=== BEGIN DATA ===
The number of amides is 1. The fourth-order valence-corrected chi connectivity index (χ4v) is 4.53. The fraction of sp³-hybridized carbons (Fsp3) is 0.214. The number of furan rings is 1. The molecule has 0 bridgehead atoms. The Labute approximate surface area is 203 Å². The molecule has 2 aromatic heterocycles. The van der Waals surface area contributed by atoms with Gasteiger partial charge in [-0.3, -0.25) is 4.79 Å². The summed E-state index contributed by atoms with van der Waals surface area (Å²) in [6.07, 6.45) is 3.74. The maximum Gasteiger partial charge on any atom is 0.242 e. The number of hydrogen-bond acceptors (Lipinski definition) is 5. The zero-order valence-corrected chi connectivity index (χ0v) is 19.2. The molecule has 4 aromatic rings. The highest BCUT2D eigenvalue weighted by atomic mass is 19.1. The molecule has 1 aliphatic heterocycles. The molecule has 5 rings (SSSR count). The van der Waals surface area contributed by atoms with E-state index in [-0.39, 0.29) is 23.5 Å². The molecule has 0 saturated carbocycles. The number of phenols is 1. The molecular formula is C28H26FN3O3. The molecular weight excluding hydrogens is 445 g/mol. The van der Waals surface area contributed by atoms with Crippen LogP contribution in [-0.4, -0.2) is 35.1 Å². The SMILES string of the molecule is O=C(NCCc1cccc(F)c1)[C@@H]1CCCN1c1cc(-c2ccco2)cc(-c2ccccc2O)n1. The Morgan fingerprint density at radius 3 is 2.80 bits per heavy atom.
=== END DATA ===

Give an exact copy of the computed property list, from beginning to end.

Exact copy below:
The number of amides is 1. The fourth-order valence-corrected chi connectivity index (χ4v) is 4.53. The fraction of sp³-hybridized carbons (Fsp3) is 0.214. The number of furan rings is 1. The molecule has 0 bridgehead atoms. The Labute approximate surface area is 203 Å². The molecule has 2 aromatic heterocycles. The van der Waals surface area contributed by atoms with Gasteiger partial charge in [-0.3, -0.25) is 4.79 Å². The summed E-state index contributed by atoms with van der Waals surface area (Å²) in [6.07, 6.45) is 3.74. The maximum Gasteiger partial charge on any atom is 0.242 e. The number of hydrogen-bond acceptors (Lipinski definition) is 5. The zero-order valence-corrected chi connectivity index (χ0v) is 19.2. The molecule has 4 aromatic rings. The highest BCUT2D eigenvalue weighted by atomic mass is 19.1. The molecule has 1 aliphatic heterocycles. The molecule has 5 rings (SSSR count). The van der Waals surface area contributed by atoms with E-state index in [-0.39, 0.29) is 23.5 Å². The molecule has 0 saturated carbocycles. The number of phenols is 1. The molecular formula is C28H26FN3O3. The molecular weight excluding hydrogens is 445 g/mol. The van der Waals surface area contributed by atoms with Crippen LogP contribution in [-0.4, -0.2) is 35.1 Å². The SMILES string of the molecule is O=C(NCCc1cccc(F)c1)[C@@H]1CCCN1c1cc(-c2ccco2)cc(-c2ccccc2O)n1. The Morgan fingerprint density at radius 3 is 2.80 bits per heavy atom.